Mary's raison d'etre has always been music. Even before drinking from the chalice, Mary's life was centered on singing: from cantoring mass, to her job as a choir director, to her training as an opera singer. When the chalice transformed her into a river nymph, her singing voice became more than magical in an artistic sense: when she arrives at the Ohio River in Mississippi Missing, her voice IS magick. A patina of musical references flows through her story. Check out the following featured songs below, or listen to a full Mississippi Missing companion playlist on Spotify or Apple Music.
Mary’s angry roar morphed into a high A as she began to sing the river a new voice of its own. A voice of power, a voice of selfishness, a voice of claiming.
It was an old hymn, so old that even the language in which it was written had long since been forgotten. A song of light in darkness. A song of making and becoming. A song of promise.
Mary screwed her courage to the sticking place as she started walking.
Past the cypress swamps along the horseshoe-shaped lake and the beech trees that lined the banks further into the forest, Mary sang a lilting melody of safety and a rollicking hymn for fruitfulness.
A song, song, song, agreed the creek with the military cadence of a march.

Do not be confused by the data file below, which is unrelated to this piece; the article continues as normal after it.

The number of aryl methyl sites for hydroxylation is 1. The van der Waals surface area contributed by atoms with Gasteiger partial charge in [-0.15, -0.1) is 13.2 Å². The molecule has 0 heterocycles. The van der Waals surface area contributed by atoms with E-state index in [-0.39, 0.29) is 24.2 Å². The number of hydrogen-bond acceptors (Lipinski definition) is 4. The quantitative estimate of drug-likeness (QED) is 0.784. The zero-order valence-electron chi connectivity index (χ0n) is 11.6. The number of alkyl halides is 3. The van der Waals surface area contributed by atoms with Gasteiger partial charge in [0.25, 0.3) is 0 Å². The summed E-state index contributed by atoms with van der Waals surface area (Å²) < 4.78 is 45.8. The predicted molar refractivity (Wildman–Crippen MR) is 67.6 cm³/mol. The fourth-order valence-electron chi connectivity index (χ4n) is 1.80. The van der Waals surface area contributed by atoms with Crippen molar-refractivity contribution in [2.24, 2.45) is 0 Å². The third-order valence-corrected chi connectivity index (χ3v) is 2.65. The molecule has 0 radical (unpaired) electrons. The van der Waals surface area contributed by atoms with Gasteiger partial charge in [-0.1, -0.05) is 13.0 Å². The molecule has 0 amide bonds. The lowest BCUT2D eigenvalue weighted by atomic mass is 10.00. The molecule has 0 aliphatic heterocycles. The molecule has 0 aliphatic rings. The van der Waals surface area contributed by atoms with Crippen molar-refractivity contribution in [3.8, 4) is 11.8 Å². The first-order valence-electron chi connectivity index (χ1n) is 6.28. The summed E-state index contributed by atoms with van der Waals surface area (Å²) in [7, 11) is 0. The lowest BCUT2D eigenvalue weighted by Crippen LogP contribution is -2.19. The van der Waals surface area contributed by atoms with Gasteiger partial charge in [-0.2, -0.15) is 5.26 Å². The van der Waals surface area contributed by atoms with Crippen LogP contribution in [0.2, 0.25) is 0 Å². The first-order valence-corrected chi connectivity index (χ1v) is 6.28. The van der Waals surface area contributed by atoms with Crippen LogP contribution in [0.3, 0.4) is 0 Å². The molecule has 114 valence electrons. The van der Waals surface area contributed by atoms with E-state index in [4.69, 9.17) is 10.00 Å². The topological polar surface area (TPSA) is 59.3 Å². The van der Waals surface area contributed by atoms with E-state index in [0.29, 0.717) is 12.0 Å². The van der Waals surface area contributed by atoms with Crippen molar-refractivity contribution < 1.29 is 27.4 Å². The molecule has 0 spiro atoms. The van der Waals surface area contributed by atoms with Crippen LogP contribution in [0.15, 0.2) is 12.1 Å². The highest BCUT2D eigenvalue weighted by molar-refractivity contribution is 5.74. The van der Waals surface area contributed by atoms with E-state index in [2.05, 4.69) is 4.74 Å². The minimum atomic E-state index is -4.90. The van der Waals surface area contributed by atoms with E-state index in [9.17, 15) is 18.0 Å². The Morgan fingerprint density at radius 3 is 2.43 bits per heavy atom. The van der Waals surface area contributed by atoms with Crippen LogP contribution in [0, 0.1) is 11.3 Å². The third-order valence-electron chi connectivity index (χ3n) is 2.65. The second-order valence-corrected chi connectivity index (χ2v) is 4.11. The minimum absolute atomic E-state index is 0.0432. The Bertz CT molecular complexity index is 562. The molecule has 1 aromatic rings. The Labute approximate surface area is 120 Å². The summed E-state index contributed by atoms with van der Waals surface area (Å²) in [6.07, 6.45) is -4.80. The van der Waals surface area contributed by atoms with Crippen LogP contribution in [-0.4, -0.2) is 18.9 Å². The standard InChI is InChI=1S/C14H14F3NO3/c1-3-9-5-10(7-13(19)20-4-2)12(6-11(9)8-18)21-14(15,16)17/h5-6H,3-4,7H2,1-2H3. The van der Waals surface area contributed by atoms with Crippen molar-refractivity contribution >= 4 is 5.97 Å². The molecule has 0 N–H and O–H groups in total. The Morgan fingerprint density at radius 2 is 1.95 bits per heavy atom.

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The melody she used for their order contained a simple blessing that didn’t require much focus or magick. It was a gentle admonition that kindness would be repaid with kindness.
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Mary forced herself to smile at Nga, feeling the barometric pressure rise with the waiting river’s might. “Would you like to see the chalice you’ve chased me down for?”
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The Ohio began to repeat itself in an Madhyamavathi Raga until Mary’s teeth were vibrating like the missing sitar accompaniment to its listless melody.
Mary sang the German lyrics in an ascending soprano until the melody stretched supersonic into the stratosphere.
The rivers didn’t understand the concept of resurrection, and weren’t assuaged by vague promises proffered by a nymph who hadn’t swum in their waters.
Every operatic soprano learns Puccini’s great aria of hope. Mary inhaled and extended her magick like she’d done with Boreas, blanketing the area in an iridescent cocoon that reflected her power inward, and unleashed her voice.
Her gospel melody poured over the park in a deep alto that hovered at the very edge of her vocal range. Lake Itasca joined in, pulling at the mages in an exuberant accompaniment of horns and brass.
"But alas, I was no swimmer. So I lost my Clementine." Mary let the twang of her melody linger. The surface of the lake lay smooth.
"Don't you get it? I don't need you to do anything. I can counter your spells on my own. All your bespelled iron won't stop me."
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Her gamakas swirled, undulating and spinning as she sang the twelve tones up and down again, and again, each churning note flowing upward in a sonic explosion that caused flashes of gold, red, and blue to light an incandescent display.
The tattered purple edges of the veil hung open, but the transparent bridge reflected the luminous sheen enough to show the mages the way.
Summoning her with the swirling melody of Wagner’s Rhine leitmotif — a rising, undulating swell that was picked up by her cup.
“Sing something,” Kresimir urged in a low voice as he guided her past the silent fae.
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